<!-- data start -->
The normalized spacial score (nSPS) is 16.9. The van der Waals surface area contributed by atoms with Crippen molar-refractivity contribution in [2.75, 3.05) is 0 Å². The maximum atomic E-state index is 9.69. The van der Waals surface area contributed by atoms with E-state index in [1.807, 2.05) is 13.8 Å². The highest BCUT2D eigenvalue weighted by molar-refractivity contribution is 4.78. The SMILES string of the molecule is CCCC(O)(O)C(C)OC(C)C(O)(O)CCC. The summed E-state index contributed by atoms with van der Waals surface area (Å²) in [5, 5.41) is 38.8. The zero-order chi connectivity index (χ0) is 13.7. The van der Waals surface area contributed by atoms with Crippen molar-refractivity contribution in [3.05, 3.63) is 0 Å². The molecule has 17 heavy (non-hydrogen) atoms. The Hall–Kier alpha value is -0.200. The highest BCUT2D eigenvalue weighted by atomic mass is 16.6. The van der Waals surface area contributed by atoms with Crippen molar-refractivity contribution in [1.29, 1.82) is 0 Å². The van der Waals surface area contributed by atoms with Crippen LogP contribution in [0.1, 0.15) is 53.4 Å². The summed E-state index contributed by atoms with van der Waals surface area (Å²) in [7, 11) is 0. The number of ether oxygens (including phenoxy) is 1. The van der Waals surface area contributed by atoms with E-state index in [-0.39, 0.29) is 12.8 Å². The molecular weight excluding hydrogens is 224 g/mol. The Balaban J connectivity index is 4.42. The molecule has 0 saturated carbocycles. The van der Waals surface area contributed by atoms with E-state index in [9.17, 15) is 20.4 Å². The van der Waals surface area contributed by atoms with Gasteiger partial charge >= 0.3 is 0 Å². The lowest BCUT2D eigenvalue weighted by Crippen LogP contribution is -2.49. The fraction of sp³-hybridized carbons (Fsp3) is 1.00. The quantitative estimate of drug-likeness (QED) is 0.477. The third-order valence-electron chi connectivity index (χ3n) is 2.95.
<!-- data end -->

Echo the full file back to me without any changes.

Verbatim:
The normalized spacial score (nSPS) is 16.9. The van der Waals surface area contributed by atoms with Crippen molar-refractivity contribution in [2.75, 3.05) is 0 Å². The maximum atomic E-state index is 9.69. The van der Waals surface area contributed by atoms with E-state index in [1.807, 2.05) is 13.8 Å². The highest BCUT2D eigenvalue weighted by molar-refractivity contribution is 4.78. The SMILES string of the molecule is CCCC(O)(O)C(C)OC(C)C(O)(O)CCC. The summed E-state index contributed by atoms with van der Waals surface area (Å²) in [5, 5.41) is 38.8. The zero-order chi connectivity index (χ0) is 13.7. The van der Waals surface area contributed by atoms with Crippen molar-refractivity contribution in [3.05, 3.63) is 0 Å². The molecule has 17 heavy (non-hydrogen) atoms. The Hall–Kier alpha value is -0.200. The highest BCUT2D eigenvalue weighted by atomic mass is 16.6. The van der Waals surface area contributed by atoms with Crippen molar-refractivity contribution in [1.29, 1.82) is 0 Å². The van der Waals surface area contributed by atoms with Crippen LogP contribution in [0.1, 0.15) is 53.4 Å². The summed E-state index contributed by atoms with van der Waals surface area (Å²) in [7, 11) is 0. The number of ether oxygens (including phenoxy) is 1. The van der Waals surface area contributed by atoms with E-state index in [-0.39, 0.29) is 12.8 Å². The molecular weight excluding hydrogens is 224 g/mol. The Balaban J connectivity index is 4.42. The molecule has 0 saturated carbocycles. The van der Waals surface area contributed by atoms with E-state index in [9.17, 15) is 20.4 Å². The van der Waals surface area contributed by atoms with Gasteiger partial charge >= 0.3 is 0 Å². The lowest BCUT2D eigenvalue weighted by Crippen LogP contribution is -2.49. The fraction of sp³-hybridized carbons (Fsp3) is 1.00. The quantitative estimate of drug-likeness (QED) is 0.477. The third-order valence-electron chi connectivity index (χ3n) is 2.95.